Friedrich Zweite Alt

Friedrich der Große

means because of the matter at hand in German. Now I have been in Germany since 1982, when I left the Philippines where I grew up because of my opposition to the Marcos dictatorship. Now when I, then still a total Pinoy was shocked at how much stricter democratic Germany was than the Marcos dictatorship, and much more orderly. Hardly any jaywalking except for me and other Pinoys who were my first barkada in Germany. Along EDSA near Aurora boulevard in the early 1980s, people not only jaywalked, they used the street when the sidewalks were full, inspite of barriers erected to prevent this. And of course brownouts and water shortages were common, officials took bribes so very often, and people who had connections had it easier. So much for Marcos-era discipline. The Marcos dictatorship was terrifying in its impunity towards its detractors – yet ridiculous in its outward show combined with real inefficiency and incompetence.

The root cause of much Filipino failure is lack of objectivity and dispassionate analysis – Sachlichkeit in German. Sachlichkeit means concentrating on the matter at hand. Not on showing off like Marcos. Not on who is at fault like President Benigno Aquino III sometimes does, with all due respect. Not on whether someone is a former Marcos man or a proper Liberal Party member.  Because Binay was anti-Marcos and pro-Cory, now what has he become? Erap, for all his mistakes, seems to have mellowed into someone who does care for his own country more than ever.

Sure, Germany has had its witch-hunts. Real witch burnings in the Middle Ages. An old German friend of mine says – he hates the Church – that priests burned mostly redheads because they probably refused to sleep with them. Summary courts – the Femegerichte – were feared even after the Middle Ages. The trial and execution of Milady in The Three Musketeers is an example of how these kind of courts used to work. The Nazis persecuted nearly everyone. So did the Stasi in East Germany. Seeing only your own side as right, without objectivity, is a trap that can lead to this.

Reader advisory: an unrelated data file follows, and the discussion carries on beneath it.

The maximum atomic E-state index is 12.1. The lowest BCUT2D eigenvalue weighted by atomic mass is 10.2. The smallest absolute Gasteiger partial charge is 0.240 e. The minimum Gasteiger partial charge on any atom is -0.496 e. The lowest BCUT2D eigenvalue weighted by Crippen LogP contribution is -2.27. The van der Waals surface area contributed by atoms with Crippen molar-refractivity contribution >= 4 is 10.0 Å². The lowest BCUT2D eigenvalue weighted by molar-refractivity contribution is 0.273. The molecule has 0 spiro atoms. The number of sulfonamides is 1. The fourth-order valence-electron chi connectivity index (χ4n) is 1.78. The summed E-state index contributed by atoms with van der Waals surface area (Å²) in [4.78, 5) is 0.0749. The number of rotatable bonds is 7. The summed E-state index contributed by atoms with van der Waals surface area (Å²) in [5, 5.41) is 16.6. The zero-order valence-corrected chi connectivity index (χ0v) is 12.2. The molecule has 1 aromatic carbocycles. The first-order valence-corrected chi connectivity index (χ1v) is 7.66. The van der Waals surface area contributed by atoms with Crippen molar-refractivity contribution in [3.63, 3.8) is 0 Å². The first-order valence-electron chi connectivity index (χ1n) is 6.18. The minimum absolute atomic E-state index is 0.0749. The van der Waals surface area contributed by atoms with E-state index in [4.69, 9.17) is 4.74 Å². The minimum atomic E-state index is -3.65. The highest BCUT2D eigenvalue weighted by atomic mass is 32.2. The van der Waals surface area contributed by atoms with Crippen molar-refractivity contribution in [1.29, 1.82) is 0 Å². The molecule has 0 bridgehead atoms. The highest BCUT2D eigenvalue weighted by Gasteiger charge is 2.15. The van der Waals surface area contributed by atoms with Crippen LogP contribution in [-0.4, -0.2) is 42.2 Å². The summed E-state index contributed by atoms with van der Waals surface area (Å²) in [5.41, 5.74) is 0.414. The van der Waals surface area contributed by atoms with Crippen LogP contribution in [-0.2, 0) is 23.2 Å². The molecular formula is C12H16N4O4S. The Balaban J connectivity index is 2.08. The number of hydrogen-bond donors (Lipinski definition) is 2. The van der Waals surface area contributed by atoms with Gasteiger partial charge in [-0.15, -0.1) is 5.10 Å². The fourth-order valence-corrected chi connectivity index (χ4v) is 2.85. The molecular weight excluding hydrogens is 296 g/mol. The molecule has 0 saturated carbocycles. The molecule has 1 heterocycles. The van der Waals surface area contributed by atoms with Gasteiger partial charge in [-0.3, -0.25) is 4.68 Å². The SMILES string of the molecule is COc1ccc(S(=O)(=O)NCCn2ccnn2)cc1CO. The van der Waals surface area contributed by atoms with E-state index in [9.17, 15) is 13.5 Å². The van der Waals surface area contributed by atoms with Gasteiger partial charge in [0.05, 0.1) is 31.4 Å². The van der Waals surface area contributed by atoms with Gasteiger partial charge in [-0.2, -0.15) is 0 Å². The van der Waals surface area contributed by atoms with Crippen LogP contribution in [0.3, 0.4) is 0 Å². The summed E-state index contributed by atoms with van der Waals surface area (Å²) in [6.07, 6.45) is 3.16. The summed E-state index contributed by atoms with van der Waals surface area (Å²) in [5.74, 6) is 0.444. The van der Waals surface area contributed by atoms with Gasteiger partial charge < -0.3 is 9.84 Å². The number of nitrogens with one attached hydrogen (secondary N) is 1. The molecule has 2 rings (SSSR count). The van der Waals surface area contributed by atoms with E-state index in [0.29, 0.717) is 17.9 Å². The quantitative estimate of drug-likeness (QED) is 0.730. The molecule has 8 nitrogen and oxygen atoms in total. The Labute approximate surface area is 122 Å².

Law and Order

There is from old Prussia – which became the core of the German Reich in 1871, but was abolished by the Allies in 1947 – the legend of the Miller Arnold, and the real story behind it.

The legend goes that Frederick the Great was being disturbed by the clatter of the mill sails and offered to buy the mill from its miller, Johann William Grävenitz. When he refused, the king is supposed to have threatened: “Does he not know that I can take the mill away from him by virtue of my royal power without paying one groschen for it?” Whereupon the miller is supposed to have replied: “Of course, your majesty, your majesty could easily do that, if – begging your pardon – it were not for the Supreme Court in Berlin.”

The real story was that in 1768 there was a legal dispute at another location over water rights and the remaining lease between Christian Arnold, the tenant of a mill in Pommerzig in the Neumark, and his landlord, the Count of Schmettau. After the miller was found guilty on two accounts, he appealed to Frederick the Great, who intervened in the ongoing proceedings in favour of the miller. Wrongly, as it turned out later. The king referred the case to the Berlin Court of Appeal, who once again ruled against the miller. Frederick the Great, then demanded a condemnation of the judges and their imprisonment in Spandau Citadel for their unjust judgments and thus precipitated an abuse of his name. This legal battle and the story of the Sanssouci miller were woven together in the legend and were intended to emphasize the king’s justice towards all his subjects. After the death of Frederick the Great, the case was reopened.